Philadelphia, PA 19104, United States
Berry graduated from the University of Pennsylvania as a Bachelor of Arts in 1968, he also had the graduate study there for a year from 1970.
116th St & Broadway, New York, NY 10027, United States
Berry attended Columbia University from 1971 to 1974.
Berry was a historical adviser for North American Vegetarian Society from 1996 to 1998.
72 5th Ave, New York, NY 10011, United States
Berry worked at the New School for Social Research at the position of an instructor in culinary history, holding that post for two years from 1996.
Berry as a lecturer
Berry as a speaker
Rynn Berry and Charles Patterson sign their books
Berry as a speaker
(Vegetarianism & the World's Religions; Ten essays explore...)
Vegetarianism & the World's Religions; Ten essays explore the meaning of vegetarianism in Buddhism, Hinduism, Taoism, Judaism, and Catholic and Protestant Christianity
Berry graduated from the University of Pennsylvania as a Bachelor of Arts in 1968, he also had the graduate study there for a year from 1970. Berry attended Columbia University from 1971 to 1974.
Berry began his career as a teacher of comparative literature at Baruch College, and then at the New School for Social Research at the position of an instructor in culinary history, holding that post for two years from 1996.
Berry was the author and lecturer who studies vegetarianism and veganism from a historical perspective. His books include: Famous Vegetarians & Their Favorite Recipes (1999)—a biographical history of vegetarianism that ranges from Pythagoras and the Buddha to Nobel laureate Isaac Bashevis Singer, the Beatles and beyond, The New Vegetarians (1993) - a collection of biographical sketches and interviews of famous contemporary vegetarians, Food for the Gods (1998)—about vegetarianism and the world’s great religions, Hitler: Neither Vegetarian, Nor Animal Lover (2004)—an adroit refutation of the Fuhrer’s claims. Rynn puts out an annual Vegan Guide to New York City, which is now in its 15th year. Berry wrote the entry on the history of vegetarianism in America for the Oxford Encyclopedia of American Food and Drink (2005), as well as seven entries on vegetarianism and related topics for The Oxford Companion to Food and Drink in America (2007). Berry wrote essays on vegetarianism in each of the world's religions: Jainism, Buddhism, Hinduism, Taoism, Judaism, Christianity and Islam. He has also included conversations with prominent vegetarian thinkers from each of these religions. Besides his books, he also wrote many articles and interviews published in vegetarian-themed magazines.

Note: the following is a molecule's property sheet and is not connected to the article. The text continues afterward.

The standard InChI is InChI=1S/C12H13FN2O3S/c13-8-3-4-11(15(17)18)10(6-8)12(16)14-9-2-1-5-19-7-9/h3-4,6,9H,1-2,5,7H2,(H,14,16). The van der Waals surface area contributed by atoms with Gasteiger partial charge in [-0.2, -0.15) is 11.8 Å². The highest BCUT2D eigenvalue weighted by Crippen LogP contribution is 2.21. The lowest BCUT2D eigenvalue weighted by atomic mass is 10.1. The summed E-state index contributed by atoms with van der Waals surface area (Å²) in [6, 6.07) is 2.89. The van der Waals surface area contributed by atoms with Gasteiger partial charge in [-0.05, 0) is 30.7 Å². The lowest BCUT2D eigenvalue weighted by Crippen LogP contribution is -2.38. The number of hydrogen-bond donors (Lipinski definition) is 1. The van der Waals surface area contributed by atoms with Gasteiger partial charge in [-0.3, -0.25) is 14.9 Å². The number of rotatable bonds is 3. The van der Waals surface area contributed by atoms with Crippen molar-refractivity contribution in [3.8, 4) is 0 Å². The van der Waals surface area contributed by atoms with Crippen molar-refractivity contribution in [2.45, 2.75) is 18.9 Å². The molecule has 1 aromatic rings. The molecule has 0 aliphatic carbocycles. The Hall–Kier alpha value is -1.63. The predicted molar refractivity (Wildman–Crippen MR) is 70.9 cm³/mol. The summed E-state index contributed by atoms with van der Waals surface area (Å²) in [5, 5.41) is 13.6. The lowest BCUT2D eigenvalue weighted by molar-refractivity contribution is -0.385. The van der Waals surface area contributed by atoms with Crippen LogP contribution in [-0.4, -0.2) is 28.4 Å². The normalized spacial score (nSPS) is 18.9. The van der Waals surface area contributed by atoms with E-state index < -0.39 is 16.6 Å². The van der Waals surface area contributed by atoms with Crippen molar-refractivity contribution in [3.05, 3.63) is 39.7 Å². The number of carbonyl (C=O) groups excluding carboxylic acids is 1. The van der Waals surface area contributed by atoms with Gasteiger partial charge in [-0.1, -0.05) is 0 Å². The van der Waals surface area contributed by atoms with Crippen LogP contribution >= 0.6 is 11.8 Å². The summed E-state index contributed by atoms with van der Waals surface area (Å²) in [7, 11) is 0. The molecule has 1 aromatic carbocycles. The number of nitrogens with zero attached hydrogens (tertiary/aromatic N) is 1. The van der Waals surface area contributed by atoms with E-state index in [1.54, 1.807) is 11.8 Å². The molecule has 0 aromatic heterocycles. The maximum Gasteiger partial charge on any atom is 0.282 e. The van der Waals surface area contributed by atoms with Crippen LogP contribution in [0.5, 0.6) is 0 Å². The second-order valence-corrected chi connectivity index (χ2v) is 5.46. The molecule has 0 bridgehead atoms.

Berry was the historical advisor to the North American Vegetarian Society and was on the Advisory Board of the organization Earth Save. Additionally, he was a popular radio guest who appears frequently on talk shows from coast to coast, as well as a playwright who contributed a number of short plays about famous vegetarians in history.
Berry contributed to the animal rights movement in Brazil, where frequently worked as a lecturer both in English and in Portuguese.
(Vegetarianism & the World's Religions; Ten essays explore...)1998
(The Essential Guide to Raw Vegan Diets; This book contain...)2010
(The book provides a necessary corrective to one of histor...)2004
(Lives and Lore from Buddha to Beatles)1996
Berry's perspective of veganism was most affected by learning that the veal calf is a by-product of dairying, and that in essence there is a slice of veal in every glass of what we had thought was an innocuous white liquid - milk.
He was a teenager when he embraced a vegetarian diet. And being an amateur historian all his life, Berry was impressed by the number of famous people, geniuses, super athletes who gravitated to a vegetarian diet. So he decided to try it, especially when he learned of the ethical aspects of vegetarianism and the animal excrete adrenaline in anticipation of being slaughtered that plus the inspiration of famous vegetarians of the past that actuated him to become a vegetarian.
Quotations: "I think it is important that people be made aware that the vegetarian movement has a venerable history behind it. It didn’t spring full-blown from the head of a flower child in the 1960’s. It really begins with Pythagoras in the West in the 6th century BC and has reasserted itself periodically ever since."
Berry was a member of the Authors Guild, the American Vegan Society, the New York Society for Culinary Historians, the San Francisco Raw Food Society, the North American Vegetarian Society and the Earth Save.
Berry was a gentle soul whose life touched so many.
Berry became vegetarian as a teenager and vegan at the age of 21. He became a rawfooder in 1994.
Quotes from others about the person
“"Rynn's impact was literally incalculable, given how many met him, bought his books, or talked with him at the Union Square green market over the many years. He was the epitome of the kind of unheralded grassroots activist without which any movement for change cannot grow, and he was a witty and erudite figure: the Dr. Johnson of the vegetarian movement. He would be missed greatly, even by those who never met him, but his work will live on." - Martin Rowe”